By Anna Campbell
Michael Inside (Frank Berry, 2017) is a prison film about class. Berry tells the story of Michael (Dafhyd Flynn), a teenager who gets sent to prison in Dublin for three months after he is caught holding drugs. Featuring accomplished performances, solid storytelling and a clear-eyed message, Michael Inside is a feature film with all the vocational urgency of a documentary.
Not that it’s surprising. Berry’s previous work includes Ballymun Lullaby (2011), a critically acclaimed documentary, and his commitment to telling people’s stories is made evident as soon as the film opens, a title card informing the audience that the film was made by collecting interviews with prior inmates who had been through Irish Prison Service’s Pathways program. Berry’s intention, to humanise young offenders, is loud and clear.
“The sentence starts when you step out of prison.”
The script is thorough and unflinching: we are taken step by step through all the dehumanising rituals of prison, the parts that most features skip out. There’s no room for bravado here, and the meanest character is inevitability. For a prison film, that most scripted of genres, the film is refreshingly free of any glorification of gang warfare. Instead, we get damning social criticism. When at the end we are treated to a montage of Michael’s life as he moves from sentence to sentence, petty crime to something more serious, the harrowing predictability of his life brings us back to an inmate’s depression conviction, that the sentence starts when you step out of prison. The consequence of this commitment to Michael’s story creates a resolute empathy between character and audience.
However, this same testimonial logic holds the film back, because what the story is and how it’s told are one and the same. The prison colour palette: listless, desaturated. The cinematography: unbalanced lonely framing and shots which track Michael’s every move. A mournful string-based composition by Daragh O’Toole. It’s a sort of neatly pared back realism which leaves you wondering: where is Berry’s directorial voice?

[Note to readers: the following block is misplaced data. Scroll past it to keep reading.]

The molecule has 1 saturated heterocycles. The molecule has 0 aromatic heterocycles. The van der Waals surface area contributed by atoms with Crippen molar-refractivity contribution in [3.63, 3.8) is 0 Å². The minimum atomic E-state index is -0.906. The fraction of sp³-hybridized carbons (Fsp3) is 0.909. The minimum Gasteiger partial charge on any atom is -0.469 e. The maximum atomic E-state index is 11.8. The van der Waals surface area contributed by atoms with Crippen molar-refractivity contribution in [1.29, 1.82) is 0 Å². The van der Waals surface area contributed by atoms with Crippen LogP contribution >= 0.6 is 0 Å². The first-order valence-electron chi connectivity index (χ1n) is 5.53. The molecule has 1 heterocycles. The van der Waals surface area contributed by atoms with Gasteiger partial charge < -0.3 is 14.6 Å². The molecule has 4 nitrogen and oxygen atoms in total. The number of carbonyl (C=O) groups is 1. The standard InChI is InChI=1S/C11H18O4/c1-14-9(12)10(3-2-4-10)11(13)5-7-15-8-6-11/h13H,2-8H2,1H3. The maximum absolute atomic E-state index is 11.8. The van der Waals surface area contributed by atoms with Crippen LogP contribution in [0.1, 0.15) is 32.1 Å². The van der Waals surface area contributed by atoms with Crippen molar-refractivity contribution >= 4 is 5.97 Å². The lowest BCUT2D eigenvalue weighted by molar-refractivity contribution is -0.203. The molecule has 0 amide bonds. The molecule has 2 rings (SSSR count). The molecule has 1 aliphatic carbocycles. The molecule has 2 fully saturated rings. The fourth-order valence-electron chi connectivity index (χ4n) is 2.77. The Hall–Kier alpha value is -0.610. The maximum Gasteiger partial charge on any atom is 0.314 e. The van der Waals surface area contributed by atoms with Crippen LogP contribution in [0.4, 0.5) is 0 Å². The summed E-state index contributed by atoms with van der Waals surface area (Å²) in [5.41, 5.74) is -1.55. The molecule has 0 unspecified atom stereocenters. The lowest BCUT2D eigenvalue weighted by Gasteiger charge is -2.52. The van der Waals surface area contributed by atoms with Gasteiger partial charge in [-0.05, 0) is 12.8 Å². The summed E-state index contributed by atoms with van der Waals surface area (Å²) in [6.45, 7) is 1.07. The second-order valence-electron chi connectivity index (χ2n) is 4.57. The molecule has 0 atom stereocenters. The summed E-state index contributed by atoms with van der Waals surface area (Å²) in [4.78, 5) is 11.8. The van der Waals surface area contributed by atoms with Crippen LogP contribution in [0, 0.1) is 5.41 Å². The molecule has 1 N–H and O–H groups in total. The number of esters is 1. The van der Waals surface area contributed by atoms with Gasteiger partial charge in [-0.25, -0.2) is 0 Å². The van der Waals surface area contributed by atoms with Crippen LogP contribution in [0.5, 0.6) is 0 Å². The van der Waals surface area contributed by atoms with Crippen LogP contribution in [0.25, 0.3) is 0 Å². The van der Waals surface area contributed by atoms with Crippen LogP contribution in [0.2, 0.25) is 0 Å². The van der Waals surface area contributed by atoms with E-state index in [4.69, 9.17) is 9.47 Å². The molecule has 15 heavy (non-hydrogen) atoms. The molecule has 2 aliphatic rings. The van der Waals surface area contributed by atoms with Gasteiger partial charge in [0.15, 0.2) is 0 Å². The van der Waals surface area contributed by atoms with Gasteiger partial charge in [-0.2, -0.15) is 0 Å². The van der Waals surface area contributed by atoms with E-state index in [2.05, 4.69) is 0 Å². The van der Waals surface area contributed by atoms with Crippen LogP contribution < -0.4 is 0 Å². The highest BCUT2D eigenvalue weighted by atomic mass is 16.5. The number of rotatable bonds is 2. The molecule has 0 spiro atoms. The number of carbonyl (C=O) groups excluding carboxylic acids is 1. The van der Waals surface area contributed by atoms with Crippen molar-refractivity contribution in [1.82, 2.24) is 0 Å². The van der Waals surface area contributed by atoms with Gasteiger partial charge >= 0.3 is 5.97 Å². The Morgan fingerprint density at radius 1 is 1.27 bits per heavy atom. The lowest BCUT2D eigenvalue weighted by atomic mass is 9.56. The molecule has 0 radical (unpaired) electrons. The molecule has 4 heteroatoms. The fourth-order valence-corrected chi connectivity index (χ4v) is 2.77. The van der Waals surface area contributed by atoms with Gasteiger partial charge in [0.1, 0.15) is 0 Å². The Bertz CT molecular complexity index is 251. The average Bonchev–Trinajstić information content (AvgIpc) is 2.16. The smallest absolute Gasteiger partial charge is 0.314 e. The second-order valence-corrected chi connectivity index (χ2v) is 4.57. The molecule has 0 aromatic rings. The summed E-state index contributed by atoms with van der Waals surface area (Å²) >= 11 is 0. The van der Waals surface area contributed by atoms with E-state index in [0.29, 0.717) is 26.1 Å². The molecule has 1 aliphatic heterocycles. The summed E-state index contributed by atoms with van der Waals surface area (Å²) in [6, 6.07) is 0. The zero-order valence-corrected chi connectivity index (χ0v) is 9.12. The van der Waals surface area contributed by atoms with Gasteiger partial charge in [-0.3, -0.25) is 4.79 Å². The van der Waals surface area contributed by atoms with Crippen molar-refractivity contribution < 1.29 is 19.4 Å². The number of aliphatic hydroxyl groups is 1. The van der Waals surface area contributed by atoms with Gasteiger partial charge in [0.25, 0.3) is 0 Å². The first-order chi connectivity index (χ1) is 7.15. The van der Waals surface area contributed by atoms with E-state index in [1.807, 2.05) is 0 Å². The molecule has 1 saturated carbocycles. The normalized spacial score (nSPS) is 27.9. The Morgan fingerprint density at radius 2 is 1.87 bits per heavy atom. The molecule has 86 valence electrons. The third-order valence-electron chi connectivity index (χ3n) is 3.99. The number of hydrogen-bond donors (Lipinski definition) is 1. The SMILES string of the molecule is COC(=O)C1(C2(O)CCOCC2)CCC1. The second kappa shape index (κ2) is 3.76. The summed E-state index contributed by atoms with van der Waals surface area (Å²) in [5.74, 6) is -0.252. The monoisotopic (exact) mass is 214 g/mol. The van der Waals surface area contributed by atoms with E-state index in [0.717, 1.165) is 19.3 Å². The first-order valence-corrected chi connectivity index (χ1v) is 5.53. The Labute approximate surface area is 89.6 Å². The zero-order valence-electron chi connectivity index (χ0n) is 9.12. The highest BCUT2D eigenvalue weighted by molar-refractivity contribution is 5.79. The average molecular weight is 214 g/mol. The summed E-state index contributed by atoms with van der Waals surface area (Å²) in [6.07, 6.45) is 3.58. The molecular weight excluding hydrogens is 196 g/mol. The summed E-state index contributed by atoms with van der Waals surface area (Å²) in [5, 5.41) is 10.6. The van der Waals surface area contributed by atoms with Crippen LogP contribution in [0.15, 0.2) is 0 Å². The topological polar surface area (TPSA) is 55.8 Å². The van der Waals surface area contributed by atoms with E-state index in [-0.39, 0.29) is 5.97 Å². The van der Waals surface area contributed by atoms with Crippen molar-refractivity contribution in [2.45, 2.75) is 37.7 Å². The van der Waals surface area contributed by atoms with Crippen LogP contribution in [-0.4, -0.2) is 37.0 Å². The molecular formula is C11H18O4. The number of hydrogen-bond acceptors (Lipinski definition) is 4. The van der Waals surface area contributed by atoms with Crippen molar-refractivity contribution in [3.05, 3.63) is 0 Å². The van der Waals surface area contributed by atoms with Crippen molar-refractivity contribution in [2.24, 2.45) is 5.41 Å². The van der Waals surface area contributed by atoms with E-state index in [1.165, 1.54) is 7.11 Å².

If Berry’s voice is muted, the actors are a perfectly tuned chorus, free to take centre-stage. And boy do they. Dafhyd is outstanding, a study in understaded eloquence. He is elegantly pared with Lator Roddy, who plays Michael’s grandfather, the man who has raised him. Roddy is spare and expressive, dignified even in apparently hopeless situations. The heart of the film is the relationship them, and both Dafhyd and Lator convey huge amounts with the silences of the unsaid.
“…take our judgement and mould it into compassion.”
There is one moment which elevates the film from its unembellished storytelling. Michael is being interviewed for a place on a further education course in social care. He has taken along the only character reference he has, a letter written from his grandfather. His interviewer is unimpressed, and let’s him know it: the lack of proper references, his apparent disinterest, his short and nervous answers. Then she reads his reference. We don’t see what is written there, but her reaction speaks volumes. She is visibly moved and looks up at him with new eyes. What she had judged as belligerence, shyness; what she had seen as attitude, poverty; what she had taken for nerves, desperation. This is what Berry wants to do with his film, take our judgement and mould it into compassion: he wants us to see not Michael Inside, but Inside Michael.